Dennis O’Neil: Super-Success
Superman, crossing his eyes, thumbing his nose and sticking out his tongue. He’s directing his scorn toward all the nay-sayers who predicted a cool reception for The Man of Steel. The picture officially opened Friday morning and by Friday afternoon one web news site was describing it as “disappointing.” Disappointing, maybe, to Marvel Comics execs, but most of the rest of us thought it was pretty darn okay. The reviews were mixed, but the theater exit polls gave it an A minus and it ended up reaping enough profit to be the biggest June movie opening ever.
I think it deserves its success. The director, Zack Snyder, and the writer, David Goyer, did exactly what they had to do, and what previous film makers failed to do – reinvent an elderly icon for a contemporary audience. Way back in 1959, editor Julius Schwartz, did that for the comics and now Snyder, Goyer, and their posse, along with a few other creative teams, have done it for the multiplex.
I won’t go into particulars here… Okay, one particular: the villain. He was played by Michael Shannon, our best filmic heavy, both in movies and on television, and he didn’t think of himself as an evil doer. On the contrary: he considered himself to be a savior whose actions were done “for the greater good.” Something familiar about that? In what I’ll hesitantly refer to as real life, those who perpetrate war and genocide and wholesale slaughter always do it for a cause, often religious nor nationalistic, they believe to be vital and benevolent. They’re the heroes and their opposition is villainy and the poor simpletons who are crushed along the way are necessary sacrifices or, as the current terminology has it, collateral damage. Fanatics, these “heroes,” who believe that they could not possibly be wrong. Michael Shannon’s General Zod can stand as their avatar.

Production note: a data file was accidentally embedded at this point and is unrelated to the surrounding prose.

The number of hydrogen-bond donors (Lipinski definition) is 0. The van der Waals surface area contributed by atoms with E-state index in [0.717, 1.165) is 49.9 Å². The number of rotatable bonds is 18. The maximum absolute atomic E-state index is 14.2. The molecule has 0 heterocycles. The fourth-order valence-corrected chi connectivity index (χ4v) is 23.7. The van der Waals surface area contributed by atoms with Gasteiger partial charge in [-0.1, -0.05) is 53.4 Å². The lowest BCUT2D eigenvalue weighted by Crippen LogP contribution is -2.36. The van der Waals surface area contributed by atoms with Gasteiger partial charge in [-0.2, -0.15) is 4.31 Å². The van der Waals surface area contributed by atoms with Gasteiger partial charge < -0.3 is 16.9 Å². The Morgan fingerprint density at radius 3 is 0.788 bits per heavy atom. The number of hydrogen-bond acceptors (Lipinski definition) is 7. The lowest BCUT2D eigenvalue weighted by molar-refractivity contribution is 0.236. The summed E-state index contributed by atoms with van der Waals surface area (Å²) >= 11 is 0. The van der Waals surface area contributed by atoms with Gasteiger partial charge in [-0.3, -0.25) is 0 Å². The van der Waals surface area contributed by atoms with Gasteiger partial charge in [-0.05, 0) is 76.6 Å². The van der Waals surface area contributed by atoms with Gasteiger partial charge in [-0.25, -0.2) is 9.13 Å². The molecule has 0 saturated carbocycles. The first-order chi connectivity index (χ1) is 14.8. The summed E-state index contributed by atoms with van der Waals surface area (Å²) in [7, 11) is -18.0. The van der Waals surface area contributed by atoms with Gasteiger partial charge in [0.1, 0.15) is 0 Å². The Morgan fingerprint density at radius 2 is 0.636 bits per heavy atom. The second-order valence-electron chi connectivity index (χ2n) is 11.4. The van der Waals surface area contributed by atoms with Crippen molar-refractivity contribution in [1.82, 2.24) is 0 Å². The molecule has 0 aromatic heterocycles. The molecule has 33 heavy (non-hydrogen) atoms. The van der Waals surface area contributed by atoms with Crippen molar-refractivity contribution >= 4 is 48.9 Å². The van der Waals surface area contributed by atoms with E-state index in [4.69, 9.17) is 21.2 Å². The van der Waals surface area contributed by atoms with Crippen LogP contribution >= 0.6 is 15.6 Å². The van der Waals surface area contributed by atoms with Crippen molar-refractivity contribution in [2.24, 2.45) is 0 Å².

Time was when characters in superhero stories were occasionally referred to as “supervillains” and I don’t recall them denying the eponym. In fact, some of them belonged to a kind of miscreants club, pretty much limited to folk who dressed in odd costumes, that called itself “The Secret Society of Super Villains.” The comic book of that title was published by DC in the mid-seventies and collected in a hardcover anthology. The stories were written by Gerry Conway, one of the medium’s major talents, and were fine for their era, when comics were in their adolescence, unsure of what, exactly, they should be and still in thrall to the notion that they weren’t…respectable. Or serious. Or art or… something. Many of the baddies seem to exist only to give the goodies somebody to beat. Now, in both comics and their lumbering descendants, the flicks, writers are willing and able to acknowledge and dramatize the world’s real evil, which can be tragic.
Consider The Man of Steel a parable for our times. An entertaining one.
FRIDAY: Martha Thomases
SATURDAY: Marc Alan Fishman